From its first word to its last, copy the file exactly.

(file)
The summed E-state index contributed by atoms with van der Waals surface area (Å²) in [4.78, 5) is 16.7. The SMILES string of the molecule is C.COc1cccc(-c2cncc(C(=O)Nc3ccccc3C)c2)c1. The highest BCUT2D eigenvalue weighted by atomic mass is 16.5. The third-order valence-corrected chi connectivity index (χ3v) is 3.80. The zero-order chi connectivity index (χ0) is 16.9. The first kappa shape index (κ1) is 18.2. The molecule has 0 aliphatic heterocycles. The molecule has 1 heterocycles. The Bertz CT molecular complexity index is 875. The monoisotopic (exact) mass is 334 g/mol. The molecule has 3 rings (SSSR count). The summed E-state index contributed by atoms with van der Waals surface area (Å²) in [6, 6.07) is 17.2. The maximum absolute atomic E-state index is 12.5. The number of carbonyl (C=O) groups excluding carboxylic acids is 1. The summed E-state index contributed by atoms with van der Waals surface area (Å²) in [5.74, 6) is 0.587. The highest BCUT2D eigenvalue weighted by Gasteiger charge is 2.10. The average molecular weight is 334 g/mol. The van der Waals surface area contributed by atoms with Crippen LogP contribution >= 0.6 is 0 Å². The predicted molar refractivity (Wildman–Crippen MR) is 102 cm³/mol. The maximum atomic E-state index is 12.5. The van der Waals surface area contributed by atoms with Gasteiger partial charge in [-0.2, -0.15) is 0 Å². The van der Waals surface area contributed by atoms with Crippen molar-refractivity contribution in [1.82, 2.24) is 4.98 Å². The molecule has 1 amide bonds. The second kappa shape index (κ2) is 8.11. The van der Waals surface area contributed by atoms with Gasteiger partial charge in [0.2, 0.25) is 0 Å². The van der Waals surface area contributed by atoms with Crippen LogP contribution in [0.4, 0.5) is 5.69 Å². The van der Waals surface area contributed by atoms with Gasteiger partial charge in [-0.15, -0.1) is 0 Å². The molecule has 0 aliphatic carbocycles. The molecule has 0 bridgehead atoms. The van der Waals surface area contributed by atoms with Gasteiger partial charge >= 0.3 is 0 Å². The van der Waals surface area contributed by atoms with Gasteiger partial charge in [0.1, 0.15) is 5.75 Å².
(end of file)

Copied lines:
The summed E-state index contributed by atoms with van der Waals surface area (Å²) in [4.78, 5) is 16.7. The SMILES string of the molecule is C.COc1cccc(-c2cncc(C(=O)Nc3ccccc3C)c2)c1. The highest BCUT2D eigenvalue weighted by atomic mass is 16.5. The third-order valence-corrected chi connectivity index (χ3v) is 3.80. The zero-order chi connectivity index (χ0) is 16.9. The first kappa shape index (κ1) is 18.2. The molecule has 0 aliphatic heterocycles. The molecule has 1 heterocycles. The Bertz CT molecular complexity index is 875. The monoisotopic (exact) mass is 334 g/mol. The molecule has 3 rings (SSSR count). The summed E-state index contributed by atoms with van der Waals surface area (Å²) in [6, 6.07) is 17.2. The maximum absolute atomic E-state index is 12.5. The number of carbonyl (C=O) groups excluding carboxylic acids is 1. The summed E-state index contributed by atoms with van der Waals surface area (Å²) in [5.74, 6) is 0.587. The highest BCUT2D eigenvalue weighted by Gasteiger charge is 2.10. The average molecular weight is 334 g/mol. The van der Waals surface area contributed by atoms with Crippen LogP contribution >= 0.6 is 0 Å². The predicted molar refractivity (Wildman–Crippen MR) is 102 cm³/mol. The maximum atomic E-state index is 12.5. The van der Waals surface area contributed by atoms with Gasteiger partial charge in [-0.2, -0.15) is 0 Å². The van der Waals surface area contributed by atoms with Crippen molar-refractivity contribution in [1.82, 2.24) is 4.98 Å². The molecule has 1 amide bonds. The second kappa shape index (κ2) is 8.11. The van der Waals surface area contributed by atoms with Gasteiger partial charge in [0.2, 0.25) is 0 Å². The van der Waals surface area contributed by atoms with Crippen LogP contribution in [0.4, 0.5) is 5.69 Å². The van der Waals surface area contributed by atoms with Gasteiger partial charge in [-0.15, -0.1) is 0 Å². The molecule has 0 aliphatic carbocycles. The molecule has 0 bridgehead atoms. The van der Waals surface area contributed by atoms with Gasteiger partial charge >= 0.3 is 0 Å². The van der Waals surface area contributed by atoms with Gasteiger partial charge in [0.1, 0.15) is 5.75 Å².